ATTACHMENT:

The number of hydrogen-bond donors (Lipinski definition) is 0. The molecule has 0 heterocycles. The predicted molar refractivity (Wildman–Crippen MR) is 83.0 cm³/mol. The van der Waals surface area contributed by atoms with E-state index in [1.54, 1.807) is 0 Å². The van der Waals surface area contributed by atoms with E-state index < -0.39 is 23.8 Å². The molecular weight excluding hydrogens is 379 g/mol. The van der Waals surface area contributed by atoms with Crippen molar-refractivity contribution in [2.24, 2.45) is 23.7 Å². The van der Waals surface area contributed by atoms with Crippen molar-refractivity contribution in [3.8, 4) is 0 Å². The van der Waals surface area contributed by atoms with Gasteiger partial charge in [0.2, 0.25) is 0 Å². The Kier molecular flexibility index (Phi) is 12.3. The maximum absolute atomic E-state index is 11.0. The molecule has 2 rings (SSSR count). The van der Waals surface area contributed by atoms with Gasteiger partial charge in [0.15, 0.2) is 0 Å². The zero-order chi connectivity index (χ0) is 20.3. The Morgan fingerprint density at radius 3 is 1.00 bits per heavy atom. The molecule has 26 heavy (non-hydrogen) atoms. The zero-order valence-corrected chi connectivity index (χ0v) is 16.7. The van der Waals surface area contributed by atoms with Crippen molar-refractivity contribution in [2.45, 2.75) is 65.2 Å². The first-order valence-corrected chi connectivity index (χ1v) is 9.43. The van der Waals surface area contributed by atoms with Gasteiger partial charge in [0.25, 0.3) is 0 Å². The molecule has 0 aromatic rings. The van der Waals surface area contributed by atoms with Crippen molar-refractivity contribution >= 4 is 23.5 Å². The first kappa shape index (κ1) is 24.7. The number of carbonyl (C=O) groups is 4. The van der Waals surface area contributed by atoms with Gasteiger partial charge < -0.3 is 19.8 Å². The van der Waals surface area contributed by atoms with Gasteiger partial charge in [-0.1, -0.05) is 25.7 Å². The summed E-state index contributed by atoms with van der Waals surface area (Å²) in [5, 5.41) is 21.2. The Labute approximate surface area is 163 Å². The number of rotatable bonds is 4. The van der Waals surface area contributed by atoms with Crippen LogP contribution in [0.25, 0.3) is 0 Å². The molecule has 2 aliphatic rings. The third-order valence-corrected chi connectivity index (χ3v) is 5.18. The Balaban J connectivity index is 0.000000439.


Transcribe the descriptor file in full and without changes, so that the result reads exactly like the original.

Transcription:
The number of hydrogen-bond donors (Lipinski definition) is 0. The molecule has 0 heterocycles. The predicted molar refractivity (Wildman–Crippen MR) is 83.0 cm³/mol. The van der Waals surface area contributed by atoms with E-state index in [1.54, 1.807) is 0 Å². The van der Waals surface area contributed by atoms with E-state index < -0.39 is 23.8 Å². The molecular weight excluding hydrogens is 379 g/mol. The van der Waals surface area contributed by atoms with Crippen molar-refractivity contribution in [2.24, 2.45) is 23.7 Å². The van der Waals surface area contributed by atoms with Crippen molar-refractivity contribution in [3.8, 4) is 0 Å². The van der Waals surface area contributed by atoms with Gasteiger partial charge in [0.2, 0.25) is 0 Å². The Kier molecular flexibility index (Phi) is 12.3. The maximum absolute atomic E-state index is 11.0. The molecule has 2 rings (SSSR count). The van der Waals surface area contributed by atoms with Gasteiger partial charge in [0.15, 0.2) is 0 Å². The zero-order chi connectivity index (χ0) is 20.3. The Morgan fingerprint density at radius 3 is 1.00 bits per heavy atom. The molecule has 26 heavy (non-hydrogen) atoms. The zero-order valence-corrected chi connectivity index (χ0v) is 16.7. The van der Waals surface area contributed by atoms with Crippen molar-refractivity contribution in [2.45, 2.75) is 65.2 Å². The first-order valence-corrected chi connectivity index (χ1v) is 9.43. The van der Waals surface area contributed by atoms with Gasteiger partial charge in [0.25, 0.3) is 0 Å². The molecule has 0 aromatic rings. The van der Waals surface area contributed by atoms with Crippen molar-refractivity contribution >= 4 is 23.5 Å². The first kappa shape index (κ1) is 24.7. The number of carbonyl (C=O) groups is 4. The van der Waals surface area contributed by atoms with Gasteiger partial charge < -0.3 is 19.8 Å². The van der Waals surface area contributed by atoms with Gasteiger partial charge in [-0.1, -0.05) is 25.7 Å². The summed E-state index contributed by atoms with van der Waals surface area (Å²) in [5, 5.41) is 21.2. The Labute approximate surface area is 163 Å². The number of rotatable bonds is 4. The van der Waals surface area contributed by atoms with Crippen LogP contribution in [0.25, 0.3) is 0 Å². The molecule has 2 aliphatic rings. The third-order valence-corrected chi connectivity index (χ3v) is 5.18. The Balaban J connectivity index is 0.000000439.